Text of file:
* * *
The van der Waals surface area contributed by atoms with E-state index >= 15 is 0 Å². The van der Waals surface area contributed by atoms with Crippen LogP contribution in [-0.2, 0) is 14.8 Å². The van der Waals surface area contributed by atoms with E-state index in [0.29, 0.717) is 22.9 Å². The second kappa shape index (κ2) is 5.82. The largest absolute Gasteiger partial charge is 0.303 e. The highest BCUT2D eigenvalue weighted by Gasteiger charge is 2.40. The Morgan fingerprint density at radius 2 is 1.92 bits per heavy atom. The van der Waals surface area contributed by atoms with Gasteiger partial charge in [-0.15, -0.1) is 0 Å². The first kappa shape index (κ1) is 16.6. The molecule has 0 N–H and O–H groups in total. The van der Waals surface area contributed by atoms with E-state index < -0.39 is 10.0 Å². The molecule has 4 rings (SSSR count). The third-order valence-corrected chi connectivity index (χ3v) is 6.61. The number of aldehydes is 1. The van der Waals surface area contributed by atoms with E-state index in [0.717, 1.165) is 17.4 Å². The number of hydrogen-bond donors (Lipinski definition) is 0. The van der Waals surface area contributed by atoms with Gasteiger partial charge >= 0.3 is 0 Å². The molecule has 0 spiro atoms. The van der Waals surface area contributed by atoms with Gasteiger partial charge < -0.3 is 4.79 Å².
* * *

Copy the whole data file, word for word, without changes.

The van der Waals surface area contributed by atoms with E-state index >= 15 is 0 Å². The van der Waals surface area contributed by atoms with Crippen LogP contribution in [-0.2, 0) is 14.8 Å². The van der Waals surface area contributed by atoms with E-state index in [0.29, 0.717) is 22.9 Å². The second kappa shape index (κ2) is 5.82. The largest absolute Gasteiger partial charge is 0.303 e. The highest BCUT2D eigenvalue weighted by Gasteiger charge is 2.40. The Morgan fingerprint density at radius 2 is 1.92 bits per heavy atom. The van der Waals surface area contributed by atoms with Gasteiger partial charge in [-0.15, -0.1) is 0 Å². The first kappa shape index (κ1) is 16.6. The molecule has 0 N–H and O–H groups in total. The van der Waals surface area contributed by atoms with E-state index < -0.39 is 10.0 Å². The molecule has 4 rings (SSSR count). The third-order valence-corrected chi connectivity index (χ3v) is 6.61. The number of aldehydes is 1. The van der Waals surface area contributed by atoms with E-state index in [0.717, 1.165) is 17.4 Å². The number of hydrogen-bond donors (Lipinski definition) is 0. The van der Waals surface area contributed by atoms with Gasteiger partial charge >= 0.3 is 0 Å². The molecule has 0 spiro atoms. The van der Waals surface area contributed by atoms with Gasteiger partial charge < -0.3 is 4.79 Å².